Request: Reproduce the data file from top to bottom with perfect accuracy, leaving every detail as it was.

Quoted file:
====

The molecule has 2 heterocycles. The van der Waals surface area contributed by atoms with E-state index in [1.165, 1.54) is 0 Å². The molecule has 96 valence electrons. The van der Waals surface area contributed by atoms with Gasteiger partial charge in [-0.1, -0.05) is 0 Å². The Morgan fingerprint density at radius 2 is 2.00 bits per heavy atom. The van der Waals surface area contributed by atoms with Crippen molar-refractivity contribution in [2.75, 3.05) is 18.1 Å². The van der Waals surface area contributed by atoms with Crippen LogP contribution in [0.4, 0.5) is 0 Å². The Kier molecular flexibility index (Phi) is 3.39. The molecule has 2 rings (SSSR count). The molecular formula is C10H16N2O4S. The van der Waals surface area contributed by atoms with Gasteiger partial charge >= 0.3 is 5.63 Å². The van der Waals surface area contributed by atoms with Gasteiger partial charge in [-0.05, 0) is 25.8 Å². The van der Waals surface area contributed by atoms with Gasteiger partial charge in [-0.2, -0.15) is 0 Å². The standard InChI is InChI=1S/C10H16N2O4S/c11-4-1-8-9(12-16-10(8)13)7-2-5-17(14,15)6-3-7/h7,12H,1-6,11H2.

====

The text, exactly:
The molecule has 2 heterocycles. The van der Waals surface area contributed by atoms with E-state index in [1.165, 1.54) is 0 Å². The molecule has 96 valence electrons. The van der Waals surface area contributed by atoms with Gasteiger partial charge in [-0.1, -0.05) is 0 Å². The Morgan fingerprint density at radius 2 is 2.00 bits per heavy atom. The van der Waals surface area contributed by atoms with Crippen molar-refractivity contribution in [2.75, 3.05) is 18.1 Å². The van der Waals surface area contributed by atoms with Crippen LogP contribution in [0.4, 0.5) is 0 Å². The Kier molecular flexibility index (Phi) is 3.39. The molecule has 2 rings (SSSR count). The molecular formula is C10H16N2O4S. The van der Waals surface area contributed by atoms with Gasteiger partial charge >= 0.3 is 5.63 Å². The van der Waals surface area contributed by atoms with Gasteiger partial charge in [-0.05, 0) is 25.8 Å². The van der Waals surface area contributed by atoms with Gasteiger partial charge in [-0.2, -0.15) is 0 Å². The standard InChI is InChI=1S/C10H16N2O4S/c11-4-1-8-9(12-16-10(8)13)7-2-5-17(14,15)6-3-7/h7,12H,1-6,11H2.